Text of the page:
Students were supported to undertake each task by a screencast: a short (3-5 minute) animation giving the key information about a particular skill and signposting further resources, which students could watch at their own pace and return to at leisure. Screencasts were released to students on a controlled basis via a dedicated area on the module’s Blackboard pages, accompanying the instructions for each formative task. Upon completion of the module, students had therefore engaged with a bank of ten different screencasts. They retain access to this throughout their degrees, via Blackboard.

Most of the screencasts were prepared using the screen capture programme, Camtasia, for which we have multiple departmental licenses. Colleagues who had previously delivered the skills lectures were given the technical support (where necessary) to repurpose that material into a screencast, and others were invited to volunteer new material. A colleague in Study Advice also contributed a screencast tailored to the needs of English Literature students. This collaborative approach produced a welcome range of different outcomes. Some colleagues used PowerPoint to present written and visual content, while others used Prezi, which better represents the spatial arrangement of the material. Some recorded a voiceover, which provided a welcome sense of connection with an individual tutor, while others chose to use a musical soundtrack downloaded from a royalty-free website such as A few colleagues used the animation tools PowToon and VideoScribe, rather than simply recording a presentation onscreen.

A meeting with staff teaching on the module was held at the end of its first term and after its first full year. Their reflections on students’ submitted tasks and classroom engagement proved invaluable for the module’s iterative design.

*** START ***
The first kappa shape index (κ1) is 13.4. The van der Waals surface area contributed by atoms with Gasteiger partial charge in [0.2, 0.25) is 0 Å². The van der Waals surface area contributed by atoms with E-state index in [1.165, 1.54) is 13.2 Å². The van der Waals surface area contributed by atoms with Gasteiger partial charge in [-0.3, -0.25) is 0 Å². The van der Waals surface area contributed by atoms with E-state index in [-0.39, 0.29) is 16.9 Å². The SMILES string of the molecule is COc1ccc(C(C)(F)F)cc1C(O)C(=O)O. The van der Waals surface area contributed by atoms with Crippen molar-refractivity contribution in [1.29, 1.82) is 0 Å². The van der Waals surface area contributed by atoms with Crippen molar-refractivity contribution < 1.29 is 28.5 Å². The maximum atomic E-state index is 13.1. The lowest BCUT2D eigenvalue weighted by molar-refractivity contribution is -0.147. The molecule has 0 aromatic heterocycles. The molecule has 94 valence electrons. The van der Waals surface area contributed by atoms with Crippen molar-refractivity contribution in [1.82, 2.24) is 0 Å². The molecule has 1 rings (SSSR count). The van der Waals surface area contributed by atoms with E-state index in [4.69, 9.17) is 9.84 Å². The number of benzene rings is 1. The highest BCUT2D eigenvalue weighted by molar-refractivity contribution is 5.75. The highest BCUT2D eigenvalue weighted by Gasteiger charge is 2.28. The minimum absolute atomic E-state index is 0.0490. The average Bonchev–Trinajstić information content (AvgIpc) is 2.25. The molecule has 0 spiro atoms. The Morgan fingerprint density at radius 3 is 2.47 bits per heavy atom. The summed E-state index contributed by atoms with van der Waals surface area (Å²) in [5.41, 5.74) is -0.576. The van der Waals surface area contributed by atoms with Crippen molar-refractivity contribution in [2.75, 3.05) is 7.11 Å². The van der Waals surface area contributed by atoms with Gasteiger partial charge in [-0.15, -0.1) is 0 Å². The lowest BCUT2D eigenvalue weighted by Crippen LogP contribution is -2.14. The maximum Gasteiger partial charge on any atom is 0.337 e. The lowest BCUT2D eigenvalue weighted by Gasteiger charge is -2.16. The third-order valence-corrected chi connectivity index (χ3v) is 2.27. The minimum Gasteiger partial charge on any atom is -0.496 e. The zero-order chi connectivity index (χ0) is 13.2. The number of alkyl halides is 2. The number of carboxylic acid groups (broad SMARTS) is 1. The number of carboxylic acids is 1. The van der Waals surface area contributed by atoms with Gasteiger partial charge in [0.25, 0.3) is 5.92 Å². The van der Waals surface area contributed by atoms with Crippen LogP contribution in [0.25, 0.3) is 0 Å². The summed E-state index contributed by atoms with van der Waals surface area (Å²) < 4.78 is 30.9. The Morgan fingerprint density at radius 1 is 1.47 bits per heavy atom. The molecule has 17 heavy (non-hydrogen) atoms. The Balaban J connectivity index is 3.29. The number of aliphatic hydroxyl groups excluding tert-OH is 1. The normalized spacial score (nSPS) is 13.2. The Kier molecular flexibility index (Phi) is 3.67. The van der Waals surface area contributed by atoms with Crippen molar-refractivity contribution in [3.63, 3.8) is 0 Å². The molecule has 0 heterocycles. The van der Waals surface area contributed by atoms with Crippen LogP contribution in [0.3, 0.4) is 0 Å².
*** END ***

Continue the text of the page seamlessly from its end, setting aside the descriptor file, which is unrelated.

As a result of this module, students are evidently more alert to the many components of professional writing and are better equipped to perform good academic practice. Selected comments from qualitative module evaluations affirmed the usefulness of this immersive model of skills training: “The first [formative] tasks such as the bibliography were very useful to bridge the gap into HE”, “All the feedback I received was very helpful and helped me improve my work”, and “The screencasts were also a fantastic idea”.

The screencasts have been watched multiple times by students, suggesting that they are a useful resource that can be returned to and referred to repeatedly. The current most-watched is ‘Incorporating quotations’, which has had 969 views since it was uploaded in January 2015.

Using screencasts as a teaching delivery tool has also provided the opportunity to develop the content of the course. Removing the skills content from lectures freed up contact time to be given to important theoretical material and set texts.


The model of interactive skills training harnesses the power of constructive alignment, where teaching process and assessment method are calculated to maximise students’ engagement with the subject and/or skills being taught. Even for a discursive discipline like English, the QAA Subject Benchmark Statement encourages assessments “aimed at the development of specific skills (including IT and bibliographical exercises)”.